Understanding syllables is an important skill in decoding words in reading and in writing. These mini lessons for third grade with syllable activities will help students understand what syllables are and how to identify them in words. Extension activities will provide a chance to apply the lesson skills in a fun, new way.
Touching the Syllables
Use this mini lesson to teach students to hear the divisions in words.
Objective: Students will recognize that words have different sound parts.
Students will understand that the sound divisions of words are called “syllables.”
Learning Plan: Have students place their hands under their chins.
Pronounce a two-syllable word. Ask students to repeat it after you, counting how many times their chin touches their hand. (For some students, you may need to have them look into a mirror at the same time, counting how many times they see their chin and hand connect.)
Explain that the parts of the words they are hearing/feeling are called “syllables,” and that every word has at least one.
Assessment: Ask each student to repeat a word and count the syllables. To administer the assessment to a larger group, have them record the number of syllables on a sheet of paper.
Seeing the Syllables
Objectives: Students will identify the rhythm of the syllables of words.
- Students will recognize that each syllable has one, and only one, vowel sound.
Learning Plan: Pronounce a word and ask students to repeat it. As they say the word, they clap to match the number of syllables.
- Write the words on the board, dividing them into syllables.
- Ask students what the syllables have in common. Elicit that they all have one vowel sound.
Assessment: Provide students with a list of words and have them write the number of vowels, the number of vowel sounds, and the number of syllables.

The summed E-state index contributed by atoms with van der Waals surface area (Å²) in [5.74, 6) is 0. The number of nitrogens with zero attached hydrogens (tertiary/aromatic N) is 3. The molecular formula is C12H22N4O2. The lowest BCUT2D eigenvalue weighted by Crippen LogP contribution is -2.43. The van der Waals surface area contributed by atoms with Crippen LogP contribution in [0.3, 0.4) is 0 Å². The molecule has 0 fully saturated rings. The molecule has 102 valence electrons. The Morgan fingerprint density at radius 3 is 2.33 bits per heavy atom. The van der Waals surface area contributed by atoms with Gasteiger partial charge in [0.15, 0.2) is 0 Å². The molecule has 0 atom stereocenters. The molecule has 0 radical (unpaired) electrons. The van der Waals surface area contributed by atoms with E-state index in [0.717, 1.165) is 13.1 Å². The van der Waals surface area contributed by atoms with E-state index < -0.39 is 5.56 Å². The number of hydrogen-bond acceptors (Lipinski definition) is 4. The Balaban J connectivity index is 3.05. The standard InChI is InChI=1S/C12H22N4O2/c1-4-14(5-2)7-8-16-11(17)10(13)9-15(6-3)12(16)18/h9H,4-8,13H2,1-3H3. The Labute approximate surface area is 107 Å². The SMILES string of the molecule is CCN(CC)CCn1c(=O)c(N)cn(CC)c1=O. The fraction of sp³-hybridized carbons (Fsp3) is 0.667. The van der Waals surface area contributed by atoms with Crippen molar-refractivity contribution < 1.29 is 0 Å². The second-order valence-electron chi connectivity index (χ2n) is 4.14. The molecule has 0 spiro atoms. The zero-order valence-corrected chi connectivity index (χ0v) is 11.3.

This mini lesson teaches students to apply the phonics syllable rules to dividing words when writing.
Objective: Students will recognize simple word division rules.
Learning Plan: Provide students with a list of one-syllable words.
- Ask what rule would apply to all of the words in the list. (“One vowel sound = one syllable.”)
- Repeat with lists for each of the following rules:
- Divide between two vowels if they have different sounds, but not if they make only one sound together.
- Divide between two consonants unless they form a digraph.
- If a consonant is between two vowels, divide the word before the consonant if the first vowel has the long sound, and after the consonant if the first vowel is short and accented.
- Remind students that words should only be divided between syllables when it is necessary to split them over two lines.
Assessment: Students should create a set of mini-posters or cartoons to illustrate the four rules. Each poster should include the rule itself, an illustration, and at least three examples of divided words for each rule.
Haiku: Haiku is a great tool for practicing syllables. A poem from Japanese culture, haiku uses a strict syllable count to communicate intense imagery, usually about nature themes. The form has three lines, of five, seven and five syllables, respectively.
Begin by reading examples of poems from Red Dragonfly on My Shoulder, sharing the pictures with students. (The illustrations are made from common objects, such as safety pins, hairpins, leaves and cookies.)
After students create their own haiku poems, provide them with a collection of objects from which to design illustrations to support the poems.
Limerick: Take the practice to the next level by combining syllables with rhyme schemes.
Provide students with examples of traditional limericks. Point out the characteristics of limerick poems:
- They have five lines.
- Lines 1, 2 and 5 have seven to ten syllables and rhyme with each other.
- Lines 3 and 4 have five to seven syllables and rhyme.
- They are usually humorous.
These mini lessons for third grade with syllable activities will reinforce important reading skills for your students. If you have other suggestions for mini lessons, be sure to leave them in the comments section below.
For games and word lists, visit:
This site has fairly extensive word lists for use in teaching syllables:
Information about haiku and limerick forms is available at these sites: